Escherichia coli rates of resistance to fluoroquinolones and trimethoprim-sulfamethoxazole were greater than 20% from 2011 to 2019 in patients with uncomplicated urinary tract infection (UTI), according to authors of a retrospective, multicenter cohort study published in Clinical Infectious Diseases. The study also found significant increases in the yearly rates of E coli drug-resistant phenotypes in urine samples.

The investigators reviewed data on E coli isolates in urine cultures collected from female study participants aged 12 years and older at US outpatient facilities between January 2011 and December 2019. Urine cultures were noncontaminated and associated with E coli identification and susceptibility reports. The review included only the first isolate collected from each patient within 30 days, unless an isolate from one patient had different drug susceptibilities.

The investigators looked for rates of antimicrobial resistance, defined as not susceptible to fluoroquinolones, nitrofurantoin, or trimethoprim-sulfamethoxazole. They also assessed for extended-spectrum B-lactamase production (ESBL+) and identified E coli isolates with 2 or more and 3 or more drug-resistance phenotypes.

To understand resistance differences by region, they developed geospatial heat maps showing the proportion of isolates with each drug-resistance phenotype at the county level. The investigators added a secondary analysis to account for changes in minimum inhibitory concentration (MIC) breakpoints over the study period.


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Of 1,513,882 E coli isolates, 25.39% (95% CI, 25.32-25.46) were not susceptible to trimethoprim-sulfamethoxazole, 21.10% (95% CI, 21.03-21.16) were not susceptible to fluoroquinolones, and 37.68% (95% CI, 3.73-3.79) were not susceptible to nitrofurantoin.

Overall, 6.36% (95% CI, 6.32-6.40) of the E coli isolates were ESBL+, 14.36% (95% CI, 14.30-14.41) had 2 or more drug-resistance phenotypes, and 3.81% (95% CI, 3.78-3.84) had 3 or more drug-resistance phenotypes.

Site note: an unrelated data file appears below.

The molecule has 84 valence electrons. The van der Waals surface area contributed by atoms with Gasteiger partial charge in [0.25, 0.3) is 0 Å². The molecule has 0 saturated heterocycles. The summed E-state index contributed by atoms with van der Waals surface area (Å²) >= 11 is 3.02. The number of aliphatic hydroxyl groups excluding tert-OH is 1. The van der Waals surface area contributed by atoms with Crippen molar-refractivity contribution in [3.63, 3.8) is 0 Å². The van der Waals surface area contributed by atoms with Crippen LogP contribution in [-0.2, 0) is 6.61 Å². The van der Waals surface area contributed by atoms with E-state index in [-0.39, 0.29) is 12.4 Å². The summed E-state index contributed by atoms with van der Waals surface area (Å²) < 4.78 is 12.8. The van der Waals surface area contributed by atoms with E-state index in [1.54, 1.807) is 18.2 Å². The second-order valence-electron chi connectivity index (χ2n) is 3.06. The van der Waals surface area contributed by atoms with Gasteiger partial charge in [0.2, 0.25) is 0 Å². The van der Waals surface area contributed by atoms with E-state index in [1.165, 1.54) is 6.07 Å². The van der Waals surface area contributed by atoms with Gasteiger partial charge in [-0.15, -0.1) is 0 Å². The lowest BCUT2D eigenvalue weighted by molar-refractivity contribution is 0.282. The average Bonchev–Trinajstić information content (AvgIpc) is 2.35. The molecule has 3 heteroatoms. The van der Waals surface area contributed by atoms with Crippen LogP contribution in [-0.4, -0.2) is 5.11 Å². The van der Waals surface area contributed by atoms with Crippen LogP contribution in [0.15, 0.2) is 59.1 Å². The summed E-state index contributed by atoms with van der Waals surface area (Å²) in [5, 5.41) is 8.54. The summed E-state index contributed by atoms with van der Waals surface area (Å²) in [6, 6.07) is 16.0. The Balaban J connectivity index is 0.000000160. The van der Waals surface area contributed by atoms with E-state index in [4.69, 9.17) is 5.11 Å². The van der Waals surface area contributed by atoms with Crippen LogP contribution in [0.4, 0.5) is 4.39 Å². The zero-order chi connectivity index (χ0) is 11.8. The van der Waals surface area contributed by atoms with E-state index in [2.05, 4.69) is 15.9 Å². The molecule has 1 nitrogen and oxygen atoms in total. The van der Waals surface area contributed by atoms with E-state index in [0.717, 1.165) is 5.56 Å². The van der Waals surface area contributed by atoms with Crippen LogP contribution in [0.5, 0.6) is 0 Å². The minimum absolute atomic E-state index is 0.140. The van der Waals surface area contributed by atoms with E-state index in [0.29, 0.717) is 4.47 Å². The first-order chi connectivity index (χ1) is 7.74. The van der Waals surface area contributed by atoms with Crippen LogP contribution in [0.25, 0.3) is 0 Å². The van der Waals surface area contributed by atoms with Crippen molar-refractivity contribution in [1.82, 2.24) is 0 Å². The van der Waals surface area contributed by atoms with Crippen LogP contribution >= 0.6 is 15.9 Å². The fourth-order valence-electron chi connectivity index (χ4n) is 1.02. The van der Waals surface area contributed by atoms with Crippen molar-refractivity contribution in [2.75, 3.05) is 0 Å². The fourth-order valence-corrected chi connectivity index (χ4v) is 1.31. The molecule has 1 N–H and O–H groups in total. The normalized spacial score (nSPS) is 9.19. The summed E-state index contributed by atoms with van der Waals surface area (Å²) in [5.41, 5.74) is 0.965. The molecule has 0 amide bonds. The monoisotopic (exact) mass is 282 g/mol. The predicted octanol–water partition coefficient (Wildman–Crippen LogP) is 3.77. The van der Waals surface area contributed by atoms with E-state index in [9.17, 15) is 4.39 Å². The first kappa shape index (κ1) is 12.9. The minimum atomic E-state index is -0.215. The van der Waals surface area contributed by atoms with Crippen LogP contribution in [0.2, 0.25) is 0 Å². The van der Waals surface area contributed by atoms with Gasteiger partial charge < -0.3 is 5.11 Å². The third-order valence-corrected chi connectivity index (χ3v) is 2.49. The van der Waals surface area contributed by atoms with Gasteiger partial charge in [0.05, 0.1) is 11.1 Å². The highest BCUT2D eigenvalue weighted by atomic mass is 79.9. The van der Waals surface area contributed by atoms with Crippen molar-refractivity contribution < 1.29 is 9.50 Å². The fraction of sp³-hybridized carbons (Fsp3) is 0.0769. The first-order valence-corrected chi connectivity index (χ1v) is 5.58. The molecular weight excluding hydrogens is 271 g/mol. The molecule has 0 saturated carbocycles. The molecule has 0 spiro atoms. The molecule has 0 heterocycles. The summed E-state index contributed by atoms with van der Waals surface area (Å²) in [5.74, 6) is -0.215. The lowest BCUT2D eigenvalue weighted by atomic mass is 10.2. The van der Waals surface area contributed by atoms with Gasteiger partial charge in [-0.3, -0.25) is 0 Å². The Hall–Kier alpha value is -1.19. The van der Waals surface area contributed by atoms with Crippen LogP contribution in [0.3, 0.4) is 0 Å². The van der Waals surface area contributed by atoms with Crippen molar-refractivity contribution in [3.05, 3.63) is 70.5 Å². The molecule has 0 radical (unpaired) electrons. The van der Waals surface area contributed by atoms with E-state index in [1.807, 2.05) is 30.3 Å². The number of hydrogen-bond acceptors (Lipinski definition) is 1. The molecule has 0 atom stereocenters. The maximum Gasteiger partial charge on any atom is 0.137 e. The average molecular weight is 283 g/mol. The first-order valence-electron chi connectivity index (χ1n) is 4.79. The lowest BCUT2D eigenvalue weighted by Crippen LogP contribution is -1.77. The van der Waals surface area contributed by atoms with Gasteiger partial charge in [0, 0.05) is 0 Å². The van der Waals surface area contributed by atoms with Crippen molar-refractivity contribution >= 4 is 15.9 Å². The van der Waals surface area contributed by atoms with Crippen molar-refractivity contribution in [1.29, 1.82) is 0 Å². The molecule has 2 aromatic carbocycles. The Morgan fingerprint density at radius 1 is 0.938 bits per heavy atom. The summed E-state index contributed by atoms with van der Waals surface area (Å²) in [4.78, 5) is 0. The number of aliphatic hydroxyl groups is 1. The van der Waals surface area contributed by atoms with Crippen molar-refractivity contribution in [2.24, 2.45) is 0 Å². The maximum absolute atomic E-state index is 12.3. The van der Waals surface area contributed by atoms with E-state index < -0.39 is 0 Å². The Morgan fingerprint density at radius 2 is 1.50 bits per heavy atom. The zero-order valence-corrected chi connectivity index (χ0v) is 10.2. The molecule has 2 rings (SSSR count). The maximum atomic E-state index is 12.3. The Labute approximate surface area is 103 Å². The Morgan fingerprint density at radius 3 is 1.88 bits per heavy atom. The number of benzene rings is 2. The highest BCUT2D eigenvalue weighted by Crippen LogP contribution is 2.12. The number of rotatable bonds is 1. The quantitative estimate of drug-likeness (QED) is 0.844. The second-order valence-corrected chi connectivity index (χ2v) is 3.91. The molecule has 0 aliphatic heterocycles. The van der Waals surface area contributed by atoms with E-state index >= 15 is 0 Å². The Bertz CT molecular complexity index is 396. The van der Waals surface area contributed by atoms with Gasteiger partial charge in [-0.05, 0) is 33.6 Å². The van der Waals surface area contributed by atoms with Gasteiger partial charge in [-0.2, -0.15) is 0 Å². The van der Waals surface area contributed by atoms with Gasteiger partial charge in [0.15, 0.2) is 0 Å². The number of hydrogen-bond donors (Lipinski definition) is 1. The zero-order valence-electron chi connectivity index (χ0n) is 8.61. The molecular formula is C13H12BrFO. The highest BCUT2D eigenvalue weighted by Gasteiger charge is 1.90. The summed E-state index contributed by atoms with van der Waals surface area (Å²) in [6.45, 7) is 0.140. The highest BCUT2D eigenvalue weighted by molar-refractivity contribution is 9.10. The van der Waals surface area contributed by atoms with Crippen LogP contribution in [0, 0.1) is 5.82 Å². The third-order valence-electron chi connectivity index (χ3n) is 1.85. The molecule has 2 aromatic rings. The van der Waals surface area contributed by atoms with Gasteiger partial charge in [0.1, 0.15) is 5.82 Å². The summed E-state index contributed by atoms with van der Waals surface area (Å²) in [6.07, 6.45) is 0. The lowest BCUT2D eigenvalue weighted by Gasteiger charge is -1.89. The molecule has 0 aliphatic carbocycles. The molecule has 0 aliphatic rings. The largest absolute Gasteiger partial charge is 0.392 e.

Shown in geospatial heat maps, the highest prevalence of drug-resistance phenotypes (besides ESBL+) occurred in the East South Central US census region, and the lowest prevalence occurred in the New England region. The highest ESBL+ rate (9.2%) occurred in the Pacific region.

Over the course of the study period, the ESBL+ rate increased every year (excluding 2018) — from 4.1% in 2011 to 7.3% in 2019, with a yearly relative increase of 7.7% (95% CI, 7.2-8.2; P <.0001). Nonsusceptibility to trimethoprim-sulfamethoxazole remained at 25% or greater, with no significant yearly trend. Fluoroquinolone nonsusceptibility decreased significantly over the study period (P <.0001) but remained above 20%. Nitrofurantoin nonsusceptibility showed a yearly relative decrease of 6.1% (95% CI, -6.5 to -5.6; P <.0001).

The prevalence of E coli isolates with 3 or more drug-resistance phenotypes increased from 3.1% in 2011 to 4.0% in 2019, with a yearly relative increase of 2.7% (95% CI, 2.2-3.2; P <.0001), while the prevalence of E coli isolates with 2 or more drug-resistance phenotypes decreased by 1.0% (P <.001) over that period of time.

The study authors pointed out that their results “highlight the need to educate physicians on best prescribing practice” in the southern-border region of the United States, where geospatial maps showed areas of high E coli nonsusceptibility rates, which are “often attributed to the availability of over-the-counter antimicrobial treatments, compounded by under-trained staff, in pharmacies outside the US.”

Disclosure: Multiple study authors declared affiliations with biotech, pharmaceutical, and/or device companies. This research was supported by GlaxoSmithKline PLC. Please see the original reference for a full list of disclosures.

Reference

Kaye KS, Gupta V, Mulgirigama A, et al. Antimicrobial resistance trends in urine Escherichia coli isolates from adult and adolescent females in the United States from 2011–2019: rising ESBL strains and impact on patient management. Clin Infect Dis. Published online June 18, 2021. doi: 10.1093/cid/ciab560

This article originally appeared on Infectious Disease Advisor